You’ve seen it on bumper stickers. You’ve seen it in on “Get Well Soon” balloons. You may have even seen it as a regretful tattoo on your best friend’s behind.
Yup, I’m talking about that iconic yellow smiley face.
Widely regarded as the international symbol of happiness, the simple design is one of the most ubiquitous images of the 20th century. It’s progressed from insurance ads to rave culture to emoticons we use on a daily basis.
But there’s more than meets the eyes (and smile) to this simple ideogram that we all know and love. In fact, that innocent happy face is packed with an interesting history that not many people know.
The World’s Oldest Emoji
The oldest known smiling face was found by a team of archaeologists of the University of Bologna. In 2017 the team of researchers unearthed a 3,700-year-old jug belonging to the Hittites, a culture that ruled much of present-day Turkey and Syria during Biblical times.
After piecing together the fragments of the ceramic pot dating back to 1700 BC, they noticed the unmistakable etchings of two eyes and a smile. According to archaeology professor Nicolo Marchetti, the off-white pot was used for drinking sherbet. An activity that would make anyone smile surely?
Before this relatively recent discovery, the earliest documented smiley face, or rather a smiley emoji, was found on a legal document in Slovakia that dates back to 1635. A lawyer named Jan Ladislaides is said to have given his approval of municipal account documents by scrawling a small circle with two dots and a line.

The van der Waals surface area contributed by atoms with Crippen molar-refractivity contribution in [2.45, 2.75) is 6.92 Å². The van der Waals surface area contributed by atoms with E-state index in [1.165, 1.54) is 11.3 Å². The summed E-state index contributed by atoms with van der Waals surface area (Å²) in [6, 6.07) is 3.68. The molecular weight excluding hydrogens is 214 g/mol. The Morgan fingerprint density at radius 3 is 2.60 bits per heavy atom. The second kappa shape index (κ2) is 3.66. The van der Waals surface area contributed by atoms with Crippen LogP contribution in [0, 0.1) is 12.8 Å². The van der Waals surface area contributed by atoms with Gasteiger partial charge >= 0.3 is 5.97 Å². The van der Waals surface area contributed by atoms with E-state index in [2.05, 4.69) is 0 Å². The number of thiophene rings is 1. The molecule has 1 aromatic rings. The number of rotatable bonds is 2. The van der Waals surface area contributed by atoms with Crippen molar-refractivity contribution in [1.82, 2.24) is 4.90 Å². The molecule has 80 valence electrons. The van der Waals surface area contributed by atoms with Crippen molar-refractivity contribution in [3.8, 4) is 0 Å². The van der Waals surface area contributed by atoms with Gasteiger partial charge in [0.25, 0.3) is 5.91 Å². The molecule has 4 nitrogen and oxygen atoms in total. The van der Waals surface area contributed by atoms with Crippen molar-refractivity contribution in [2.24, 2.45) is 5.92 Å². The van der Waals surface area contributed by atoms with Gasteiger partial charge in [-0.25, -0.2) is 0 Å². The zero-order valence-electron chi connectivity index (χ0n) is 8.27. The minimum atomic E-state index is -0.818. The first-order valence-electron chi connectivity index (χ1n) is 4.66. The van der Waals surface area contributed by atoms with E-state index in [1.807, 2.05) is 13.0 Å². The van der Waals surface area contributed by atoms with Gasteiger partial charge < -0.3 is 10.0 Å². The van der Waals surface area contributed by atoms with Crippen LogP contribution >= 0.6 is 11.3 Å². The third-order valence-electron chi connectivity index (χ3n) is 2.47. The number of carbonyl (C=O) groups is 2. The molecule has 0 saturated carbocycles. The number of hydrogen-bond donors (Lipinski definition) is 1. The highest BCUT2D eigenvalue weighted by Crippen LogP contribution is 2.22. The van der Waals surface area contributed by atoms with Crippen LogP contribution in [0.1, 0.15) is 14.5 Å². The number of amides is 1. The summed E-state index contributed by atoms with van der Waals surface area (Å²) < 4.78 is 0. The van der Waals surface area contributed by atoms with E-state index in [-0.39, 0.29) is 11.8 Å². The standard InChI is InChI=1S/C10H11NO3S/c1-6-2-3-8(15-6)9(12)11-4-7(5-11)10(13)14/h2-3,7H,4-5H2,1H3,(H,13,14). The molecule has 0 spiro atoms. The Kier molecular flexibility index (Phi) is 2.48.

Although it’s not the traditional yellow smiley face we’ve come to recognise, it’s still an emoji written on a 17th-century document. I’m sure Mr Jan Ladislaides would be delighted to know we’ve gone as far as making an entire Emoji Movie.
It Started With… An Insurance Company?
So then who was the mastermind behind that unmistakable round yellow face of joy?
Harvey Ross Ball is widely regarded as the originator of the familiar smiley face. In 1963, the American graphic artist and ad man was commissioned by an insurance company in Worcester, Massachusetts who had recently endured a series of tough transitions. His job was to create an optimistic image that would boost employees’ morale after difficult times.
In just 10 minutes, and for a mere $45, the soon-to-be pop culture phenomenon was born.
Ball’s simple image of a round yellow face, dark oval eyes and full smile was an immediate hit. Initially, it was printed on posters and buttons to give to employees as part of the company’s “friendship campaign”. But it quickly gained popularity and made its way onto everything from t-shirts to stickers.
The true indication of Harvey Ball’s original design is in the finer details According to Bill Wallace, Executive Director of the Worcester Historical Museum, the authentic Harvey Ball-designed smiley face can be identified by its distinguishing features. The eyes are narrow ovals, one larger than the other, and the mouth is not a perfect arc but “almost like a Mona Lisa Mouth.”
“There are two ways to go about it,” Harvey Ball said of his design. “You can take a compass and draw a perfect circle and make two perfect eyes as neat as can be. “Or you can do it freehand and have some fun with it. Like I did. Give it character.”
Despite its increasing popularity, neither Harvey nor State Mutual Life Assurance copyrighted the design.